An asterisk denotes that the above is incorrect. But why? Because in English, an aspirated p and an unaspirated p don’t change the meaning of a word. That is, you can pronounce the same sound two different ways, but it wouldn’t change the meaning. And by definition, if we change a phoneme, we change the meaning of a word. That means there’s only one /p/ phoneme in English. If we were speaking a language where aspiration does change the meaning of a word, then that language could have two phonemes, /p/ and /pʰ/. Since it doesn’t change the meaning in English, we just mark it in narrow transcription.

Great. So now we know why we need to have phonemes and phones, but what are allophones?

What are allophones?

I just said that we can pronounce the /p/ phoneme in at least two different ways: [p] and [pʰ]. This means that [p] and [pʰ] are allophones of the phoneme /p/. The prefix -allo comes from the Greek állos meaning “other,” so you can think of allopones are just “another way to pronounce a phoneme.”

This really helps us when we talk about different accents. Take the word water for example. I’m American, so the phonemic representation that I have for the word water is:


But if you’ve ever heard an American pronounce the word water before, you know that many Americans don’t pronounce a [t] sound. Instead, most Americans will pronounce that [t] similar to a [d] sound. It’s not pronounced the same was as a [d] sound is pronounced, though. It’s actually a “flap” and written like this:


So the actual phonetic representation of the word water for many Americans is:


So, in the phonemic representation (broad transcription), we have the /t/ phoneme, but most Americans will produce a [ɾ] here. That means we can say that in American English [ɾ] is an allophone of the phoneme /t/.

But sometimes the /t/ phoneme does use a [t] sound like in the name Todd:


and in narrow transcription:


With these examples, we can see that the phoneme /t/ has at least two allophones: [tʰ] and [ɾ]. We can even look at the word putt and see that the [t] can be pronounced as a “regular” [t] sound:


Fantastic! So now we know that the phoneme /t/ has at least three allophones, [t], [tʰ], and [ɾ]. But how do we know when to say each one?

Environments of phonemes

When we talk about the environments of a phoneme we are talking about where the phoneme occurs, usually in relation to other phonemes in a word. We can use this information to predict how a phoneme will be pronounced. Take for example the name Todd:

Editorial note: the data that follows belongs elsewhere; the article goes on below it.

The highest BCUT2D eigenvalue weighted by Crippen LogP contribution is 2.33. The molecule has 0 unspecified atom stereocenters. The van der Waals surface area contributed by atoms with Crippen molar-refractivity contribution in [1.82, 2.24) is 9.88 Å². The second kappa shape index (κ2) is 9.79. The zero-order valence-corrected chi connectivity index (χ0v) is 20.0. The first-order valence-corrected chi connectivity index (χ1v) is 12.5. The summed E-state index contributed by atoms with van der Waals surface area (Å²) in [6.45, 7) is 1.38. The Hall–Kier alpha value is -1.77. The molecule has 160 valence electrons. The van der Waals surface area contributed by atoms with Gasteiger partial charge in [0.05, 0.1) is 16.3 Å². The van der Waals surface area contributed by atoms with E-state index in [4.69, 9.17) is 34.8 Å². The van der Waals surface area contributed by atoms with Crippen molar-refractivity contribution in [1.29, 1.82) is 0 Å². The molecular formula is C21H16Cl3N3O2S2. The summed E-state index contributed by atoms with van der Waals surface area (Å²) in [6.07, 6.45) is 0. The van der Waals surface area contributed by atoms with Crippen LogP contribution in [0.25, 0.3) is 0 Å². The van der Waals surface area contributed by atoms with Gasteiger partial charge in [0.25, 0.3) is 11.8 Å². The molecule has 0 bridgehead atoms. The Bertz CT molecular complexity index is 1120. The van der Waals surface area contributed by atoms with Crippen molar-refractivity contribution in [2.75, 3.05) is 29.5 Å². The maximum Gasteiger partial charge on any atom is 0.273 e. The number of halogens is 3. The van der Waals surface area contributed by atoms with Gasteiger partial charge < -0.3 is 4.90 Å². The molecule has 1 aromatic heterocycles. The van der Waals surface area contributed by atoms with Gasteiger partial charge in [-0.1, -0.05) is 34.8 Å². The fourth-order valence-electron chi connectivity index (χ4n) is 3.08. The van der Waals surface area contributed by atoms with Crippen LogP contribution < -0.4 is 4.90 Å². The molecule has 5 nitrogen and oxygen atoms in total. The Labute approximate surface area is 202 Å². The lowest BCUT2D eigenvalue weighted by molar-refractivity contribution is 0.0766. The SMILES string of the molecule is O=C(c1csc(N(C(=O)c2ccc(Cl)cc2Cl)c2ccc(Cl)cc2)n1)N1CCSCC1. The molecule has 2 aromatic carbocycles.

If this was a word that we had never heard before, how would we know how to pronounce the /t/ phoneme? Well, we can already narrow it down to [t], [tʰ], or [ɾ] because we’ve seen in past examples that we can pronounce these when we have /t/ phoneme. But how do we know which phone is the correct one?

If you combed through many many words in English, you would find out that the phoneme /t/ is often aspirated when it’s at the beginning of a word. By looking at other words that start with /t/ like taptake, tack, etc… you’ll find that /t/ becomes [tʰ] when at the beginning of a word and that the narrow transcription of the name Todd would be:


We can use the same process to find out how to pronounce other words in an American accent. If we look at the words eatinglittlelatter, etc… we can see that in American English all of /t/ are pronounced as [ɾ]. Deciding all of the requirements for realizing /t/ as [ɾ] is beyond the scope of this post, but you can see that in similar environments the /t/ becomes a [ɾ].


We’ve learned a few things here.

  1. A phoneme is a mental representation of a sound, not necessarily a letter. Also, when we swap a phoneme we change the word.
  2. A phone is the phonetic representation of a phoneme (the actual sound).
  3. Allophones are different ways to pronounce the same phoneme while keeping the same meaning.
  4. Sometimes allophones are predictable depending on their environment and who is speaking.

This may seem like a lot to grasp if this is the first time you are reading about phonemes, phones, and allophones. I know that when I started learning this stuff it took me a while to grasp what was going on, but these are the building blocks of both phonology and phonetics. If you want to study either of those or if you want to really deep dive into English pronunciation, you need to know this stuff. If this didn’t make sense the first time you read it, come back tomorrow and read through it again. It will start making sense after reading it a few times.

What to sound more like a native English speaker?

What to read next:

Now that you know about phonemes, you should read about distinctive features in English, a closely related topic.